[rspec-users] RSpec makes me want to write better code

David Chelimsky dchelimsky at gmail.com
Fri Sep 26 18:10:16 EDT 2008

On Fri, Sep 26, 2008 at 12:18 PM, Mark Wilden <mark at mwilden.com> wrote:
> On Fri, Sep 26, 2008 at 9:47 AM, Ashley Moran
> <ashley.moran at patchspace.co.uk> wrote:
>> (be sure to spec what attributes your classes have if you're scared of
>> pollution!)
> As part of the TDD process, I spec all attributes, but this doesn't seem
> universal. Is this a misconception? Do people actually make sure that all
> columns exist and can be written to and read from?

To me, spec'ing attributes is a red flag. It is not always a bad thing
or wrong, but it suggests that the focus is on structure instead of
behaviour and results in a lot of unnecessary overhead in your code
examples, making them more brittle and more difficult to maintain.

For example, let's say we've got a Person model who can be old enough
to vote or not. I might start w/ a code example like this:

person = Person.new(:birthdate => 17.years.ago)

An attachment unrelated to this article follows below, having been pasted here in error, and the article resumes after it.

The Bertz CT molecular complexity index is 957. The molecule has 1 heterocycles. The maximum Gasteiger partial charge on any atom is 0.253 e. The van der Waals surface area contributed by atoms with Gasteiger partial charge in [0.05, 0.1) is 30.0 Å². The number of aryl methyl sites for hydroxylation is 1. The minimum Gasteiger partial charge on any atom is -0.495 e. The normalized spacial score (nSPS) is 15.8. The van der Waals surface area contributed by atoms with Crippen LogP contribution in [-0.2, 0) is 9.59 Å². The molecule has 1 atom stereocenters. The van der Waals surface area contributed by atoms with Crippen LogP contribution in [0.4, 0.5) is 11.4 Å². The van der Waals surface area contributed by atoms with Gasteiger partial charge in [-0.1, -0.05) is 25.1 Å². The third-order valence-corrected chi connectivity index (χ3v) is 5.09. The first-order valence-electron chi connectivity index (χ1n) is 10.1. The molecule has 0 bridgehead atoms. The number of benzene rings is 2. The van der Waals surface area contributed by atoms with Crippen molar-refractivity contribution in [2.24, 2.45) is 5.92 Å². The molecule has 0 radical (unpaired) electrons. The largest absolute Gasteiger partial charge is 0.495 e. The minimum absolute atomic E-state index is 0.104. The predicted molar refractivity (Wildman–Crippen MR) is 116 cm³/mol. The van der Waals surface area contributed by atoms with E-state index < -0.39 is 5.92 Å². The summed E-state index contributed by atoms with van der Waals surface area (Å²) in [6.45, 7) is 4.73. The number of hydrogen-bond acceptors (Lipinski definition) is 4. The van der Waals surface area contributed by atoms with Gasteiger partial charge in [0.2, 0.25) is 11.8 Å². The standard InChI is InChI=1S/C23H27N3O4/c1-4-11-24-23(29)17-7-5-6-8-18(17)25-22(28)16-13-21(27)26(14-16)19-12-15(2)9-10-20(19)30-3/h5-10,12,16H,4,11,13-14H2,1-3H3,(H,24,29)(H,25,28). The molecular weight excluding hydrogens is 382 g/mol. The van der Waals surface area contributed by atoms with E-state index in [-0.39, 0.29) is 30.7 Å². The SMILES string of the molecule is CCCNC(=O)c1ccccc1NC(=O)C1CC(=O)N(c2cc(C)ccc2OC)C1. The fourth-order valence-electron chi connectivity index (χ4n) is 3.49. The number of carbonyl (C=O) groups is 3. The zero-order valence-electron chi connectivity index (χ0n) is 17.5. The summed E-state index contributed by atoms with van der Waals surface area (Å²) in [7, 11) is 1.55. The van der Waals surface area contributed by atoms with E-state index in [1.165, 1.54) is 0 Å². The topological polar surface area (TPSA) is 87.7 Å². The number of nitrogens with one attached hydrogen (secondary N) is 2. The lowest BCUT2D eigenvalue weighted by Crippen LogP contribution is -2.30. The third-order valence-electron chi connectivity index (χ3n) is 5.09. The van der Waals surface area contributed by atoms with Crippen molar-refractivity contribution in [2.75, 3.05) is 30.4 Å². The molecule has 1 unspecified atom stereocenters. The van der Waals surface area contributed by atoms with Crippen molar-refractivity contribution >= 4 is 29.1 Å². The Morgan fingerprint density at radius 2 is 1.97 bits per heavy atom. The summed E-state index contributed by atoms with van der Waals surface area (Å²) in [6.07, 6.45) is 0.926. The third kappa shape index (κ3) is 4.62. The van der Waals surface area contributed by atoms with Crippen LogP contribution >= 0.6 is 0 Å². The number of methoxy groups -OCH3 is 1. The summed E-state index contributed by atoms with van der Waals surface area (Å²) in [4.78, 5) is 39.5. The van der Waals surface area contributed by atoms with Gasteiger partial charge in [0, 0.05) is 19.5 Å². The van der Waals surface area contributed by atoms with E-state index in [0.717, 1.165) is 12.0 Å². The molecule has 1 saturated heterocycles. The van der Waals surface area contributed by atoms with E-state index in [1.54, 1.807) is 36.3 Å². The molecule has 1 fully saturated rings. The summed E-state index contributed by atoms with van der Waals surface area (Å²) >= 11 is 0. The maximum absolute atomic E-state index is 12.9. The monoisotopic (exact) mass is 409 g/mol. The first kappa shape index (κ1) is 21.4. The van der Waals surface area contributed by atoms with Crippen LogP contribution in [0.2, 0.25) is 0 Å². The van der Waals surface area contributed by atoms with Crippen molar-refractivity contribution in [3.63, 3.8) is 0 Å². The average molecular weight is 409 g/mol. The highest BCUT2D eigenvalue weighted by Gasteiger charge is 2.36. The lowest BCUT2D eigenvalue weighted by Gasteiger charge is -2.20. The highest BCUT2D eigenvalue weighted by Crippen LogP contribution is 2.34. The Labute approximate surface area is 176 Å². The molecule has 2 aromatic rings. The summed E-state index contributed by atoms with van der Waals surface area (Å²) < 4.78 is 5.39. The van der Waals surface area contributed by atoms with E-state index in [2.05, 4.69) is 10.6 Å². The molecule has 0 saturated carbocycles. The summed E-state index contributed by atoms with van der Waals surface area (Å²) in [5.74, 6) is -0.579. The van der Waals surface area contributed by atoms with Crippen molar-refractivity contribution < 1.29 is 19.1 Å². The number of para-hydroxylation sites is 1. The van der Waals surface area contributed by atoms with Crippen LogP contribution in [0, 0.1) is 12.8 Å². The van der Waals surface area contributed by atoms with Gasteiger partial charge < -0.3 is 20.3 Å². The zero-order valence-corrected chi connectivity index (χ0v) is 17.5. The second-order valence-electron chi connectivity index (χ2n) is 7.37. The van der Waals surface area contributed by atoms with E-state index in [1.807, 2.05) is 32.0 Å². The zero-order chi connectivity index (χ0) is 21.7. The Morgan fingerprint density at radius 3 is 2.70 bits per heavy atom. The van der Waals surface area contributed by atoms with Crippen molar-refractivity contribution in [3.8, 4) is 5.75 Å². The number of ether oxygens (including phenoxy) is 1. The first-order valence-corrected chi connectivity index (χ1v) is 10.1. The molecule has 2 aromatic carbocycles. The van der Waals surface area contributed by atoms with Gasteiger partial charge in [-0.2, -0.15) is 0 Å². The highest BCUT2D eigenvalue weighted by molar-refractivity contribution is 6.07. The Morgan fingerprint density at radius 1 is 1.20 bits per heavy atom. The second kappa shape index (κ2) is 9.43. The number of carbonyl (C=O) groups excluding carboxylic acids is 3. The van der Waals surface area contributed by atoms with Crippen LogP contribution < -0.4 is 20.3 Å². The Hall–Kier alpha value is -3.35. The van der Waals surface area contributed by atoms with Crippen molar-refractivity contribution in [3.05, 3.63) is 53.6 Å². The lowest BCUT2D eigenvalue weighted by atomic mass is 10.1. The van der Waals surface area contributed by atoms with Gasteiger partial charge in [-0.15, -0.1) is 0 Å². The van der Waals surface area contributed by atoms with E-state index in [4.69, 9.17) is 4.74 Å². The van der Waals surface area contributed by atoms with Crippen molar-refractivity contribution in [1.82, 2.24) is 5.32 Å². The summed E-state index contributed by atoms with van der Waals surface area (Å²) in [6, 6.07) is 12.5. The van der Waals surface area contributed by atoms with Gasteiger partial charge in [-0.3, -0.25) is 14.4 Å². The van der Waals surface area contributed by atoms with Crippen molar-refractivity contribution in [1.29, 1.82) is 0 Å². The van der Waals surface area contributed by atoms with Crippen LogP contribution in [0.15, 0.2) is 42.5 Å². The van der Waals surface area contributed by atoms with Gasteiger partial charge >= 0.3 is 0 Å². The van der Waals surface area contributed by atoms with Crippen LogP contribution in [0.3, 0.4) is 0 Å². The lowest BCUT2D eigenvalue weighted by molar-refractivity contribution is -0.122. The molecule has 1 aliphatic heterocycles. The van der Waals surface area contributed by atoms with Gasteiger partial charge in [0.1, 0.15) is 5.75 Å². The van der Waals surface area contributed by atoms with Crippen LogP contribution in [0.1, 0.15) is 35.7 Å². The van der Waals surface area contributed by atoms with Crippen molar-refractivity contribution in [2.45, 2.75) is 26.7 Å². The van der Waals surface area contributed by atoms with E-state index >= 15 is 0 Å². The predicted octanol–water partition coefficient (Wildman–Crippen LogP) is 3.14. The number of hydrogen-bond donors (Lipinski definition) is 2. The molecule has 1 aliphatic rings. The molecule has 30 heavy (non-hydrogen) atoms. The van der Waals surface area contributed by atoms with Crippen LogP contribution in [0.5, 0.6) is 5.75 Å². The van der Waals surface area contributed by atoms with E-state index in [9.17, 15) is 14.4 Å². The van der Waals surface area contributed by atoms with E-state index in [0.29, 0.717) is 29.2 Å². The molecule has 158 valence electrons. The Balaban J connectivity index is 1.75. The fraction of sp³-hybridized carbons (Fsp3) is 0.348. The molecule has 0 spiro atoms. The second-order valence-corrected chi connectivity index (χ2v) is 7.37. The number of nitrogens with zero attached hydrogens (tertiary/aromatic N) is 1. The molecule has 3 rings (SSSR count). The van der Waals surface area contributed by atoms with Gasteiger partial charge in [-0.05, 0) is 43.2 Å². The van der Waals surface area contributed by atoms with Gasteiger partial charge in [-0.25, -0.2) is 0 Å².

person.should_not be_voting_age

Then I'd do the following:

* run the example and discover that Person doesn't have a birthdate= method
* add and run a migration that adds birthdate
* run the example and discover that Person doesn't have a voting_age? method
* def voting_age?; false; end
* run the example and it passes
* add another example for the positive case
* etc, etc

In that process, adding and running the migration was the
implementation step. No need to spec the existence of the field
directly, because this example will fail without it. And the failure
message will be that the the Person doesn't respond to birthdate=, so
it's exactly the feedback I'd want because it would point me right to
the problem.

That all make sense?

Now sometimes there will be some up-front modeling discussions and you
may have a sense that a model needs a specific set of fields just
because that's what the customer says. In those cases, I'd recommend
trying to find something about the object's behaviour to rationalize
the presence of those fields.

Developer: why do we care about having a birthdate field?
Customer: because I want to know how old people are.
Developer: why? How will you find out?
Customer: we'll want to run demographics reports
Developer: why?
Customer: they'll help us sell advertising

OK, so now we have a feature, Demographics Reports, that warrants the
presence of a birthdate field, and it is in THAT context that the
birthdate field should come into existence.

Hope this all helps.


> ///ark
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